Prejudices mar Indian view of CPEC
The reported decision by Asian Development Bank to lend $2.5 billion to Pakistan and be a collateral financier for upgrade of Lahore-Peshawar segment of the Karachi-Peshawar railway line is a significant development. India should analyse it carefully. (Business Standard )
Firstly, Karachi-Peshawar railway line upgrade falls within the ambit of the China-Pakistan Economic Corridor (CPEC). That is to say, ADB is joining hands with China (which is the co-financier for the railway line upgrade) in a CPEC project.
Now, this is a big concessional loan ($2.5 billion at low interest rate less than 2 percent) and it wouldn’t have been possible without approval by Japan and the United States, which dominate ADB’s decision-making. We need to take note that Japan and the US are showing pragmatism here, given the reality that CPEC is a flag carrier of China’s One Belt One Road.
In sum, this is a political affirmation of their interest in Pakistan’s stability and development.
The other salience that emerges here is that it is an extremely untimely and counterproductive move on our part to raise dust on Baluchistan. It complicates India’s relations with not only Pakistan but also with China, considering that a significant segment of the CPEC activity is located in Baluchistan, and, equally, our campaign on Baluchistan will not get a sympathetic ear in the world capitals. It will only make us look small-minded and petulant.
Similar pragmatism toward One Belt One Road as ADB is showing also characterises the attitudes of Asian, Middle Eastern and European countries. No doubt, projects enhancing regional connectivity attract all countries. India probably stands out as solitary exception, in its perspective on One Belt One Road derived exclusively through the geopolitical prism.
Secondly, we need to take note that the CPEC is indeed going ahead despite the ‘hawks’ amongst us hoping against hope that it may not take off. The ADB loan itself wouldn’t have been forthcoming without expert opinion saluting the CPEC. The ADB decision has prompted China to fill in with an additional loan of $5.5 billion for the railway project, which now makes CPEC a $51.5 billion eighth wonder in the world.
Two things become clear. One, China is determined to build Pakistan’s infrastructure development and make its economy resilient. Clearly, it is a ‘win-win’ for China too for a variety of factors at work in regional politics and China’s own national strategies. Two, China usually puts its money (big or small) only where the mouth is, which means it is becoming a stakeholder in Pakistan’s future and prosperity with a long-term perspective.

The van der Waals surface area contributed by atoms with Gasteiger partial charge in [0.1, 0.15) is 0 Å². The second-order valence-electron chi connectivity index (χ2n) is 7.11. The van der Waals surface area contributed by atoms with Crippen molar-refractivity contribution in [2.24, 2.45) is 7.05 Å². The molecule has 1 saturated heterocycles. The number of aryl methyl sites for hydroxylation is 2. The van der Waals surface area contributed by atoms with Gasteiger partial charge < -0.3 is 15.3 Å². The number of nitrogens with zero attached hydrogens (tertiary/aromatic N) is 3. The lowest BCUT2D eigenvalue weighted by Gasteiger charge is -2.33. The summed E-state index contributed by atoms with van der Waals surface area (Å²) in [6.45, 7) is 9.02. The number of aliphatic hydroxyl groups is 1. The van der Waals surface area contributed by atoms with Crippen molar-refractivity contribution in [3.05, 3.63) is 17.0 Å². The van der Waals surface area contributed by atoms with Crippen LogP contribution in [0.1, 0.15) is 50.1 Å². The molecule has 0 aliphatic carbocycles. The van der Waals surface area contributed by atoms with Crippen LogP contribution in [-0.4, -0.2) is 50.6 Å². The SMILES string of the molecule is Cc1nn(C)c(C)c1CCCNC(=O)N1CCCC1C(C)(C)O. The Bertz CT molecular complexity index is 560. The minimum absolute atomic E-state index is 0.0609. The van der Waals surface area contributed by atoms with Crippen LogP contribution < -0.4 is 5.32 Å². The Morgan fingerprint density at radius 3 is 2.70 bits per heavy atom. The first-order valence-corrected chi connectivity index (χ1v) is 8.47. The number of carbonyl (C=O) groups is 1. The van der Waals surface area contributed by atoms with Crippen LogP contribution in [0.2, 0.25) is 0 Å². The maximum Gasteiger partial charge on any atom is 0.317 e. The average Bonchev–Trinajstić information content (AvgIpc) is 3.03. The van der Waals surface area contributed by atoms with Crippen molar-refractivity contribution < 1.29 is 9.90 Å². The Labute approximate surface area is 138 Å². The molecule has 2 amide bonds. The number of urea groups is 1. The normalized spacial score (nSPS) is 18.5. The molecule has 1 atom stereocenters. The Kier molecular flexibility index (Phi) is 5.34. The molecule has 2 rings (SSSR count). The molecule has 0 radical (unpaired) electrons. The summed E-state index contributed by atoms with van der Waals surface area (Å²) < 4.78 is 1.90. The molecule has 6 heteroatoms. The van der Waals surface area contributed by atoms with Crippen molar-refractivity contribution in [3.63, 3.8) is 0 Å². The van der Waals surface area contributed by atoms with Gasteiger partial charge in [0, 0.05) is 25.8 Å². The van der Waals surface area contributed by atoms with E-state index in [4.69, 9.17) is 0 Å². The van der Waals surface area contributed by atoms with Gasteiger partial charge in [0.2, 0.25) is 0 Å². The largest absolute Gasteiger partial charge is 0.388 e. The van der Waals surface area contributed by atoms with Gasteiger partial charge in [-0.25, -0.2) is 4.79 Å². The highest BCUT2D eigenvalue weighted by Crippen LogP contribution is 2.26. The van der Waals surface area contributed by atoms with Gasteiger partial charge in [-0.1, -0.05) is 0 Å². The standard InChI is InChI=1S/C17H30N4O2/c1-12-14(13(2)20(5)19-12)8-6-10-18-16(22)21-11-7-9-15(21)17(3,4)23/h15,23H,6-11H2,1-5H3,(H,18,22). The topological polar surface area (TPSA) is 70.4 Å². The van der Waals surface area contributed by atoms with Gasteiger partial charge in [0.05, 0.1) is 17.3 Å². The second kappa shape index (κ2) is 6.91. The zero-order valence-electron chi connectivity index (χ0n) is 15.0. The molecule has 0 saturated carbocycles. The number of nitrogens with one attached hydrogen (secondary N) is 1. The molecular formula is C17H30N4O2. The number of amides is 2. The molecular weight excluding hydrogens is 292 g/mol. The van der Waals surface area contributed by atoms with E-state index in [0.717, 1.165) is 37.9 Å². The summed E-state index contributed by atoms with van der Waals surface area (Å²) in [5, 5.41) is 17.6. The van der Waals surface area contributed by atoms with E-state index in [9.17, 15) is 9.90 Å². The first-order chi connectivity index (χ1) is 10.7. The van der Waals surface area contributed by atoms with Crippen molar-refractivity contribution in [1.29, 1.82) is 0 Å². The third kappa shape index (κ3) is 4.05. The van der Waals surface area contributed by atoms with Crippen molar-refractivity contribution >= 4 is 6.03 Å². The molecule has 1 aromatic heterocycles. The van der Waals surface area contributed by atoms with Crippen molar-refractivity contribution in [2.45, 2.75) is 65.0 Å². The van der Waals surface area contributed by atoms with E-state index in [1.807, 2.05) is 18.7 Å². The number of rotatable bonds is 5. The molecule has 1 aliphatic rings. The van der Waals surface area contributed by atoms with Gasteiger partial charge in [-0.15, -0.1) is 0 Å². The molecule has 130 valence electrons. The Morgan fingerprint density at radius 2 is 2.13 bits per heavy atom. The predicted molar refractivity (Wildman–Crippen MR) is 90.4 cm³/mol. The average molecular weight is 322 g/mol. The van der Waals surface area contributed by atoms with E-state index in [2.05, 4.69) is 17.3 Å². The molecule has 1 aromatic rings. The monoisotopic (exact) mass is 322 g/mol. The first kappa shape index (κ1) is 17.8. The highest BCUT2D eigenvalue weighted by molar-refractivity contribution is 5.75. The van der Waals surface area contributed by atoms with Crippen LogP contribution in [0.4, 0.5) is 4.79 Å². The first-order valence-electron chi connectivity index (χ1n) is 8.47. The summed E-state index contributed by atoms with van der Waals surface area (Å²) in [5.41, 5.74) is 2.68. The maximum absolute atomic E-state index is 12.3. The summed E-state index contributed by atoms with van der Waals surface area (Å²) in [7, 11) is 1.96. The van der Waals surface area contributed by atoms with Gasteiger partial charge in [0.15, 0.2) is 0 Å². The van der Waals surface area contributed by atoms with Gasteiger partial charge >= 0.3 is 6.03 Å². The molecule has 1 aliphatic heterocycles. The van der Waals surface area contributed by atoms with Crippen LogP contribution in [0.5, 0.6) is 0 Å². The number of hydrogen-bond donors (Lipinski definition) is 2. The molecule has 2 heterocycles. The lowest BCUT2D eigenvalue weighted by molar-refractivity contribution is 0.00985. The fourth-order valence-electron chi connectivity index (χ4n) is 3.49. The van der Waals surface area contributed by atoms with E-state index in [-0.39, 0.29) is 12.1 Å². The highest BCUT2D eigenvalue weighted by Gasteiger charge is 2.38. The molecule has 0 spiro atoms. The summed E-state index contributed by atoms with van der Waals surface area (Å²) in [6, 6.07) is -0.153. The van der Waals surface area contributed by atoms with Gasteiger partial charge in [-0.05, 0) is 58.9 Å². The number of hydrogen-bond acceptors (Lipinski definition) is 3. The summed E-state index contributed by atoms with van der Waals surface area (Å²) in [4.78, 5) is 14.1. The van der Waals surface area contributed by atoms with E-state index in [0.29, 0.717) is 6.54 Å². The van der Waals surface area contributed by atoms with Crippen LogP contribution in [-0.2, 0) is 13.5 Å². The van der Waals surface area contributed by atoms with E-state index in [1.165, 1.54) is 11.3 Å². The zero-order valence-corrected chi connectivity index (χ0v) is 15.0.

And where China goes, the US and Japan are bound to follow. Simply put, Indian diplomacy runs into almost-impossible headwinds to ‘isolate’ Pakistan in the prevailing circumstances.
It is about time we wake up and put to ourselves some searching questions. Do we have the ghost of a chance to annex Gilgit-Baltistan and Pakistan-Occupied Kashmir, as the present government is leading the domestic opinion to believe? To my mind, our government is whistling in the dark and leading the public opinion in a wrong direction.
Again, from a regional security point of view, if the POK and Northern Areas of Pakistan, which are hopelessly impoverished regions, are set on a path of infrastructure development and economic activity, there is less chance of them becoming the sanctuaries of terrorist groups. In fact, this is also one consideration China would have. Don’t we have a congruence of interests with China on regional security and stability in this regard? This is one thing.
Besides, if Pakistan integrates these regions politically, doesn’t it open up an interesting avenue to resolve the Kashmir problem? A realistic perspective would be that without any redrawing of boundaries as such, if the Line of Control gets legitimacy as an internationally recognised border – with Pakistan keeping the areas under its control and India keeping J&K as an integral part of it – won’t that be a basis of durable settlement?
Put differently, if Pakistan integrates Northern Areas and POK, it is tantamount to a unilateral move to ‘solve’ the Kashmir problem. We should actually applaud Pakistan if it goes on to integrate those regions just as it plans at present to integrate the tribal areas. Which in turn would also enable India to work out its own terms of integration of J&K in terms of our democratic principles.
Frankly, India’s paranoia over the CPEC has no rationality. It is based on contrived and often trivial arguments lacking basis and/or unsupported by empirical evidence or are outright falsehoods, which are assembled uncouthly with the ulterior motive to arrive at a certain pre-determined conclusion.
The name of the game is Sinophobia – to somehow complicate the Sino-Indian normalization itself. See a paper by the Vivekananda Foundation on the topic titled Implications of the China-Pakistan Economic Corridor.
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